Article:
When I became a mom, I wanted to feed my kids nothing but organic and locally grown foods, figuring these foods were best for the planet and for the health of my growing kids. Later, when I came to question some of the hype around the organic, non-GMO and locavore movements, I was left with a nagging question: if non-GMO, organic, all-local diets aren’t the answer to our food system ills, then what is? What should we eat?
The answer is complicated, in part because it depends on what we’re measuring. What is best for our health? What is best for the environment? What is best for farm workers, food and produce packers? What’s best for livestock animals?
To complicate matters even further, sometimes these answers are in conflict. Scallops are one of the most sustainable sources of protein you can eat, for example, but in some cases they’re being harvested under oppressive labor conditions. Organophosphate pesticides are effective at controlling pests and probably aren’t harmful in the trace amounts we eat, but they might be causing harm to the children of farm workers and farming communities.
Beef makes excellent use of otherwise unusable land and food byproducts, but its production contributes to greenhouse gases and runoff pollution. And while it’s easy for me to talk about eating less meat, for farmers, the criticism feels personal because the farm is their family’s livelihood and, more than that, it’s often their family’s legacy.
Really, the most important takeaway from the ostensibly simple list that follows is that there are no simple answers. Agriculture, nutrition and food are complex interwoven subjects. And yet, we have to start the conversation somewhere. So here we go:
- Think regional not local. We’re often told to eat local, but the local offering may not always be the most sustainable one. For example, if you live in Florida, your closest source for sugar would probably be sugarcane farms in Florida, which happen to also be wreaking environmental havoc on the Everglades. Not only that, shifting agricultural production to a system of mostly small, local farms would actually be less efficient and take more of an environmental toll than a system in which large scale farms produce our high yielding crops. That’s why it’s much more meaningful to put our focus on regional efforts like organic cotton growers in Texas who, thanks to regional conditions, happen to need very few pesticides or the decrease in farming run-off achieved through a partnership of Chesapeake Bay large-scale farms and environmental organizations. The kinds of efforts that we can measure in a meaningful way tend to be seen at the regional, not local level.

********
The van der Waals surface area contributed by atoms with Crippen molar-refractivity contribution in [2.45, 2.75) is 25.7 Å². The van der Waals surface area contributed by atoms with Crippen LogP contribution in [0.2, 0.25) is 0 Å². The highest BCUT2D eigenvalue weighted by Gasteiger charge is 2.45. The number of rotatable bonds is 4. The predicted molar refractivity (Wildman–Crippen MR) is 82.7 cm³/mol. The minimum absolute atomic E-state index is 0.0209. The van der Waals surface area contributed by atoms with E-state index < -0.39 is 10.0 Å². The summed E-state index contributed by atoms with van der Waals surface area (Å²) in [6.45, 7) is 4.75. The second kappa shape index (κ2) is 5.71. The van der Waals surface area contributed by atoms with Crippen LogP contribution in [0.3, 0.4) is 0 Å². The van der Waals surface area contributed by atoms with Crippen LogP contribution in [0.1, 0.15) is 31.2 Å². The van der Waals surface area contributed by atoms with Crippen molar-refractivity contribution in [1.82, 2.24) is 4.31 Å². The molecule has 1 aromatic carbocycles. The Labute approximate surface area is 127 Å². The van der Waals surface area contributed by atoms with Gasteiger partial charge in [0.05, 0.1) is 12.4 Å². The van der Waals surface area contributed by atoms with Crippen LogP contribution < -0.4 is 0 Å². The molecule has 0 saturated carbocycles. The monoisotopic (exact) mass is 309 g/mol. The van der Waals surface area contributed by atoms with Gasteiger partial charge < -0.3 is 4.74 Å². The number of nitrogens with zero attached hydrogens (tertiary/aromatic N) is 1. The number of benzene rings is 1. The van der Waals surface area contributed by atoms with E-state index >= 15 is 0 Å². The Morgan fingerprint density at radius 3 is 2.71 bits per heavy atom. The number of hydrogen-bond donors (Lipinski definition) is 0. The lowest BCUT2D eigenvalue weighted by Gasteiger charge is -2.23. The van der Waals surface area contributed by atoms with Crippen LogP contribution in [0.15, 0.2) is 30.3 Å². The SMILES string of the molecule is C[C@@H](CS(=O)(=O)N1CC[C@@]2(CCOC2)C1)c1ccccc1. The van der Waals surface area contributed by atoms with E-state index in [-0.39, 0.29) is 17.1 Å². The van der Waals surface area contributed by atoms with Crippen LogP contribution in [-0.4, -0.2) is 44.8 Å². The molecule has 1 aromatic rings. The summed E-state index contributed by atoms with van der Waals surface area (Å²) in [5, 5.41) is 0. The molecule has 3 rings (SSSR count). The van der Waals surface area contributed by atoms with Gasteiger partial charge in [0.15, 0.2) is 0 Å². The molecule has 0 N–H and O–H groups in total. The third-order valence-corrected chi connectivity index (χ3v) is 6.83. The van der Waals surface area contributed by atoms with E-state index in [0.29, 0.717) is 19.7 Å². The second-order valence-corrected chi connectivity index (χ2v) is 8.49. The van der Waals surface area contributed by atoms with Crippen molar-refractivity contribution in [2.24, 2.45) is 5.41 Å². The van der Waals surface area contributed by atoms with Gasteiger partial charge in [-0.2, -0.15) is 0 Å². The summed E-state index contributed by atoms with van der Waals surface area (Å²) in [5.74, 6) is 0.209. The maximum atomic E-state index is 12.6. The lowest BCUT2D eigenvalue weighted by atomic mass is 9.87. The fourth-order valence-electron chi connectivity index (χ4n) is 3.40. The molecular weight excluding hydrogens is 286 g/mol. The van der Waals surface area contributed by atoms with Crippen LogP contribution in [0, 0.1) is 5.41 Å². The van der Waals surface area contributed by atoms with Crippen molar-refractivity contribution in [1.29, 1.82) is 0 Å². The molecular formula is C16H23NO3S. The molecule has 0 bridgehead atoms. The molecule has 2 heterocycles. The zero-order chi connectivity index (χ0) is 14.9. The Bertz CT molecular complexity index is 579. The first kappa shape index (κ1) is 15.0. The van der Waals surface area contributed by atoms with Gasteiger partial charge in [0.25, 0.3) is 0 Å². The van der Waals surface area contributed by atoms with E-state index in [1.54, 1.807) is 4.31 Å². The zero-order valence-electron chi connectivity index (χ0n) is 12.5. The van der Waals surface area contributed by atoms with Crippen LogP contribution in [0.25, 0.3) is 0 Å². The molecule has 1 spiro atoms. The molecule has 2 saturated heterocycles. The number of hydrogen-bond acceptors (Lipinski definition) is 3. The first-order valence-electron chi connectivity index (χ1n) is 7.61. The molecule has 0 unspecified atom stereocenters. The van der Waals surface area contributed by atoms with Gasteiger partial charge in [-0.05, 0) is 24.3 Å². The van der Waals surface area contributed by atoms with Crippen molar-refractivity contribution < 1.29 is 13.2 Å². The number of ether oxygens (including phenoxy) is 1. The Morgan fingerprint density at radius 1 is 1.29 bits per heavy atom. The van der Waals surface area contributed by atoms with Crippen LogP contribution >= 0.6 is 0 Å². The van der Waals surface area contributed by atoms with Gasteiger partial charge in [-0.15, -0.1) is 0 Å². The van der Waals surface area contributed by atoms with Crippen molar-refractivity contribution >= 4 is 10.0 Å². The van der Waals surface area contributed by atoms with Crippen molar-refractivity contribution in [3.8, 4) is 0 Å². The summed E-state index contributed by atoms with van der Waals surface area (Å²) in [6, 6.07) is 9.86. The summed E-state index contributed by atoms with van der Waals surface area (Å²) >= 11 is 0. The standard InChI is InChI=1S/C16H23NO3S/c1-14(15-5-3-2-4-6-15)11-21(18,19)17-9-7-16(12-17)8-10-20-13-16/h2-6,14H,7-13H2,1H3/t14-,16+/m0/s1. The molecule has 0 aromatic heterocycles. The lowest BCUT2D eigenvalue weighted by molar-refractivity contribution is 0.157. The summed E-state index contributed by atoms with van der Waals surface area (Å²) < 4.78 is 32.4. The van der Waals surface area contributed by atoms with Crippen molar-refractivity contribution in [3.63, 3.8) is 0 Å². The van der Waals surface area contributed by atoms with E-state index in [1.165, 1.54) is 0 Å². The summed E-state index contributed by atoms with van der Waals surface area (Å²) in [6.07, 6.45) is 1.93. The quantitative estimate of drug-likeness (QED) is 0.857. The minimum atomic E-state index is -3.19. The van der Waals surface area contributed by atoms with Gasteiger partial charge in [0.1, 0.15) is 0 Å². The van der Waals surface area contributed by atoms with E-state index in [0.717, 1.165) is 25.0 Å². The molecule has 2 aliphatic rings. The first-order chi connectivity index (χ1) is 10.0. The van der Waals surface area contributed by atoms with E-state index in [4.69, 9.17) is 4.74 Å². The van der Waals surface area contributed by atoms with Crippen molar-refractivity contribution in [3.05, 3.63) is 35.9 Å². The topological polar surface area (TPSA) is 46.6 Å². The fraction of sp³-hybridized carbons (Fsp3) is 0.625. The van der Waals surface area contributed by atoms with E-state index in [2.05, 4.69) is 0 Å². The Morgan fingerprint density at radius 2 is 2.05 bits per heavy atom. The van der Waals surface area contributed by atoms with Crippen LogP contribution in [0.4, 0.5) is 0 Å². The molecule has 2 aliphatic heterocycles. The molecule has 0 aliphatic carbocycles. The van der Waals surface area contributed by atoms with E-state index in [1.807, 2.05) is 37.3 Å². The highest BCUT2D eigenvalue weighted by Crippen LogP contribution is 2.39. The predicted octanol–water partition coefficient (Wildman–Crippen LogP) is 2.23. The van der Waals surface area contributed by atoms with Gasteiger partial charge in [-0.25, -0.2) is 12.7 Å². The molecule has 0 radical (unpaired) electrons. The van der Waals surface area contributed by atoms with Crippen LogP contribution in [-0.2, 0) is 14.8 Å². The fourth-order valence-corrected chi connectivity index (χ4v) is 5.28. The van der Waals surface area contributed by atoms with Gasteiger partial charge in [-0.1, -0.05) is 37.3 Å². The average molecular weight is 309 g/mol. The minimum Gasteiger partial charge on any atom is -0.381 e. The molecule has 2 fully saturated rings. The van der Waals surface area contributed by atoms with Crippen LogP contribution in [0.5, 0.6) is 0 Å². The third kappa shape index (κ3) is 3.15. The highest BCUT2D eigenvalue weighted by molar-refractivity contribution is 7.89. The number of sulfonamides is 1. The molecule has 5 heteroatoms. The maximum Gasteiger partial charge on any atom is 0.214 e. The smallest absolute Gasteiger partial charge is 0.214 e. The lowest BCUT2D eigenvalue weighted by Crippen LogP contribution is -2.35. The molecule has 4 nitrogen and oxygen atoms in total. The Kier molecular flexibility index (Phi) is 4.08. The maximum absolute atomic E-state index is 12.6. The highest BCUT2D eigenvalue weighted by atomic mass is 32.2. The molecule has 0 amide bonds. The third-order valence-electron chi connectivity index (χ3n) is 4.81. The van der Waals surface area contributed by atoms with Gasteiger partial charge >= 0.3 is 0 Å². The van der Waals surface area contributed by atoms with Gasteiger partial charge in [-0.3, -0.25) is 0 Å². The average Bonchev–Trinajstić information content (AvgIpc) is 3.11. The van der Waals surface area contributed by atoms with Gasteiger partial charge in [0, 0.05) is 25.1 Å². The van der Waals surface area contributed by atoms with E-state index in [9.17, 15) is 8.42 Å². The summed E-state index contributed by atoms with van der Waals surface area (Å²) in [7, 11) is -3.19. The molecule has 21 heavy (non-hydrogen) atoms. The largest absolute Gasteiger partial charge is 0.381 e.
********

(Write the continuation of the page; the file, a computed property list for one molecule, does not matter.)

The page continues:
- Eat more (farmed) bivalves. Oysters, scallops and other farmed bivalves are one of the most sustainable sources of protein on the planet because these foragers don’t require the kind of feed that carnivorous fish like salmon require, and they can be farmed with minimal ecological impact.
- Practice crop diversity on your plate. In the U.S., we grow a whole lot of corn and soybeans, most of it going to animal feed and ethanol. In order to get farmers to grow a wider variety of crops, including more fruits and vegetables or, perhaps more importantly, nutrient-dense crops like legumes, pulses and tubers, we consumers need to eat more of these foods on a regular basis. And we should be eating more oats too, as oats are not only nutritious but they’re also a great cover crop, which is important for soil health. One of my favorite recipes, from my friend Veronica, is to make black beans Panama-style, which just requires you to soak them overnight and then cover them with water and some onion and simmer away for hours. Click here for a similar recipe.
- Waste not, want not. While estimates may vary on exactly how much we waste every year, what we do know is that we can save money and minimize our footprint by striving to throw out less. Try non-browning Arctic and low-browning Opal apples to reduce the amount of apples left untouched on your kid’s plate, for example. Eat more frozen fruits and vegetables: it’s picked and frozen at the height of freshness and less likely to prematurely spoil. Fruit starting to turn? Turn it into an oat-topped fruit crisp or Saturday morning pancakes.
- Eat less meat. Though we’ve become more and more efficient at raising meat, it’s hard to ignore the many studies showing the environmental benefits of eating less meat. In fact, out of all the dietary choices we can make, eating less meat is probably the most impactful. If you don’t want to omit meat from your diet entirely, and many people do not, try flexitarianism with dishes like the blended burger that reduce meat by replacing some ground beef with mushrooms. I’m also fond of using as much of the animal as possible. It’s a great food waste buster, it’s delicious, and it helps save you money. Save bones for stock which you can use to make risotto, eco-modernist writer Marc Brazeau’s 13 Bean Conservation Chili, or next level tomato sauce (this last tip from my friend Trina, who inspires all of my cooking).
- If these tips just make you feel overwhelmed by the idea of making chili from scratch or hunting your grocery store for Arctic apples (come on, Arctic, we’d like to see some whole apples in stores!), find ways to do what works for you. For all of us who care about our food system, we need to recognize that locavorism and veganism aren’t feasible or desirable for everyone, so let’s offer people steps that they’re more likely to actually take. Maybe it’s just the occasional meatless Monday or oatmeal for breakfast. We need to move away from prescriptions like “buy only organic” or “no to factory farms,” because these are far too simplistic to ever be accurate or useful. It’s time to start digging just a little deeper into that cover-cropped soil. Hopefully we’ll find our way to the beginnings of a much richer, ongoing conversation.